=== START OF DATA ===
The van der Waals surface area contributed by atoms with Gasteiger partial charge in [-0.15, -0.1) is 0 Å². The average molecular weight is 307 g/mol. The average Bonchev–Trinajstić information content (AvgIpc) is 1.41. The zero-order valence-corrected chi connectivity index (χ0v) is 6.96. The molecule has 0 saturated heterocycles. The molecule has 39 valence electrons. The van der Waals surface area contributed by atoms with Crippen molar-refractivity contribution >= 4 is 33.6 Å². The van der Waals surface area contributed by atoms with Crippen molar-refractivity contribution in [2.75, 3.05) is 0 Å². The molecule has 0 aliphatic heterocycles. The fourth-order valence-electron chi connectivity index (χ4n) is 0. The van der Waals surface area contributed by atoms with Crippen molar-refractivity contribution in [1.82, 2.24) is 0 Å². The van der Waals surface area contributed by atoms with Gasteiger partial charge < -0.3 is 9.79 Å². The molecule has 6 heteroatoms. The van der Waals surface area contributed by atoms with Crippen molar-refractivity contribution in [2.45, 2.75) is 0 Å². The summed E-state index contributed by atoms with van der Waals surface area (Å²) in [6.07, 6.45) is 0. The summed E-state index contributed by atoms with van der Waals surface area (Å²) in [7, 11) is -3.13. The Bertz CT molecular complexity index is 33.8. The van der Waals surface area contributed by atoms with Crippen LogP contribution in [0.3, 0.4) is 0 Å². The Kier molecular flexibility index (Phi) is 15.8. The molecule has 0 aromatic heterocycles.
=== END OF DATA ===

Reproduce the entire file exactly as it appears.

The van der Waals surface area contributed by atoms with Gasteiger partial charge in [-0.15, -0.1) is 0 Å². The average molecular weight is 307 g/mol. The average Bonchev–Trinajstić information content (AvgIpc) is 1.41. The zero-order valence-corrected chi connectivity index (χ0v) is 6.96. The molecule has 0 saturated heterocycles. The molecule has 39 valence electrons. The van der Waals surface area contributed by atoms with Crippen molar-refractivity contribution >= 4 is 33.6 Å². The van der Waals surface area contributed by atoms with Crippen molar-refractivity contribution in [2.75, 3.05) is 0 Å². The molecule has 0 aliphatic heterocycles. The fourth-order valence-electron chi connectivity index (χ4n) is 0. The van der Waals surface area contributed by atoms with Crippen molar-refractivity contribution in [1.82, 2.24) is 0 Å². The van der Waals surface area contributed by atoms with Gasteiger partial charge < -0.3 is 9.79 Å². The molecule has 6 heteroatoms. The van der Waals surface area contributed by atoms with Crippen molar-refractivity contribution in [2.45, 2.75) is 0 Å². The summed E-state index contributed by atoms with van der Waals surface area (Å²) in [6.07, 6.45) is 0. The summed E-state index contributed by atoms with van der Waals surface area (Å²) in [7, 11) is -3.13. The Bertz CT molecular complexity index is 33.8. The van der Waals surface area contributed by atoms with Crippen LogP contribution in [0.3, 0.4) is 0 Å². The Kier molecular flexibility index (Phi) is 15.8. The molecule has 0 aromatic heterocycles.